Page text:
Inspired by this book, here are 8 tips on how to stay married forever:

  1. It’s ok, even healthy, to have secrets: No one knows what’s really going on in a marriage except the two people in it. That gives each of us the freedom to write our own rules and keep our own secrets.
  2. You don’t get it all in one place: If you depend on one person in one house to sustain you until death do you part, that’s a ticket to divorce.
  3. Resurrect childhood passions: Those hobbies and sports you loved to do, and excelled at, as a child, bring raw primal energy and invigorated self-esteem. Getting back out there brings on a rebirth of youthful optimism and vigor.
  4. Hang out with outrageous girlfriends: The wives with the highest marital satisfaction have a tight circle of wild and warm women friends with whom to drink, travel, and vent.
  5. Take separate vacations – or separate summers: Couples who allow each other to grow separately are the ones with the best chance of growing together and staying together.
  6. Indulge in boy-best-friendships: Women who love the company of men shouldn’t have to eliminate male friends from their lives. Platonic friendships are a sexy pick-me-up without the complications of adultery.
  7. Lower your expectations: Marital bliss is possible if each partner is blissful without the other.
  8. Be grateful: Remember to love the guy you’re with – kiss him hello and goodbye, and make time for conversation and intimacy, no matter what.

The Secret Lives of Wives reveals that ultimately, having interests, hobbies and passions outside of one’s marriage and family keep couples together, and of course, encouraging each other to take advantage of these opportunities to spend a little time apart is required to make it all work.

So, start planning your next girlfriend getaway now!

If you’d like to check out this book yourself, or share it someone you love, you can enter our book giveaway by leaving a comment below. I’d love to hear your thoughts on these tips and suggestions for making your marriage last forever. Just be sure to include an email address so I can follow up with you if you win. One random winner will be chosen on October 28th.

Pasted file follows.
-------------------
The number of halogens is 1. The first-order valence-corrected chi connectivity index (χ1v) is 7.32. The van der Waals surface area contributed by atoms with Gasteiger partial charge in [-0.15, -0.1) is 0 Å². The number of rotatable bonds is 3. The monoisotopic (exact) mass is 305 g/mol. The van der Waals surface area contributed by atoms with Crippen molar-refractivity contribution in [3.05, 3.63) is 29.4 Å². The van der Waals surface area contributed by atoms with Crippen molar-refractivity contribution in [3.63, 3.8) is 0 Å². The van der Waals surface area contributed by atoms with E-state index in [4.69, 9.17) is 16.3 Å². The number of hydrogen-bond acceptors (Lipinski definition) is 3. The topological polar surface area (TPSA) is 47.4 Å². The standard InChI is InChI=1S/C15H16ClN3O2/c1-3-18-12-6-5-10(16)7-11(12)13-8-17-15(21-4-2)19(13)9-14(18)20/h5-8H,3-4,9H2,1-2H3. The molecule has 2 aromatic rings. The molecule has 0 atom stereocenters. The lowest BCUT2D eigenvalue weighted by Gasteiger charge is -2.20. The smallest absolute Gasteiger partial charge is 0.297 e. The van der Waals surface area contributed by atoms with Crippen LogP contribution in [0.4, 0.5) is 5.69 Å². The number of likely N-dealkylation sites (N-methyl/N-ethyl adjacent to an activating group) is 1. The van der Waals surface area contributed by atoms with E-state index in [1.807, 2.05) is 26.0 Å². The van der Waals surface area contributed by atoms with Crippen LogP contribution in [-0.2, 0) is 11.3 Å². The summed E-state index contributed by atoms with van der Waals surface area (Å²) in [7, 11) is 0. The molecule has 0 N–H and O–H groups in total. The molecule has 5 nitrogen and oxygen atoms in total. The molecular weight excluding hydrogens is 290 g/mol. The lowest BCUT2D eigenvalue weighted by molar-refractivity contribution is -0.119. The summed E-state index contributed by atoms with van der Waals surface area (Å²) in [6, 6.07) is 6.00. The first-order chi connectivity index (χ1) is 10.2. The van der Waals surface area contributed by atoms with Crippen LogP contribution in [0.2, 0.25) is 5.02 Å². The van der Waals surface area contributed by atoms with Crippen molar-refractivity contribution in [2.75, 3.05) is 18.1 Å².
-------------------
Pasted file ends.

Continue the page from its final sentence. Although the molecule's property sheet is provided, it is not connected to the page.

Happy Healthy Hip Parenting

Getting Down & Dirty with My Husband

Last night my husband and I watched the first episode in the 3-part series of This Emotional Life.

Through case studies and discussions with couples at different stages of their lives, this episode focuses on family, friends and lovers and how strong, healthy bonds with other people directly relate to happiness and marital satisfaction.

Over many years and following many couples, these experts determined that one of the main ingredients to a successful, long-term relationship is keeping the excitement alive.

Another key factor was partnership and after several experiments using physical challenges couples needed to complete, they determined that partners who worked together to successfully complete a task were more satisfied with their relationship, and were happier individuals.

It was right after watching this that I mentioned the Del Mar Mud Run to my husband. It’s a 5K obstacle course that is meant to be both challenging and fun. When I told him I was interested in participating, he jumped right in to say he’d join me.

Even though we only have a month to train, I know that this will be much more exciting for us than any road race we could compete in. We’re both looking forward to this event, especially knowing that this is just another adventure for us to enjoy together.

After listening to the couples in This Emotional Life discuss their marriages and the ups and downs they faced throughout their relationships, it’s easy to compare a long-term relationship to a marathon, complete with obstacles and muddy terrain.

My husband and I are prepared. There are many hills for us to climb and there will be times we will struggle more than others, but we’re a great team and we will continue to support each other and cheer one another on, through every leg of the race, all the way to the finish line.

Happy Healthy Hip Parenting

This is the first day of the rest of my life

My friend, Becky, included me in her end of the year post and I loved this idea of reflecting on what has happened in the last twelve months. Since it was my birthday last week, I figured now would be a good time to finally answer these questions since this is when my new year really begins.

1. What did you do in the last year that you’d never done before? I gave birth naturally, without any pain meds.

2. Did you keep your new year’s resolutions, and will you make more for next year? I didn’t make any last year but this year, I resolve to save and invest money for my boys.

3. Did anyone close to you give birth? Me, Becky, one of my cousins and several other friends.

4. Did anyone close to you die? My paternal grandmother passed away in May.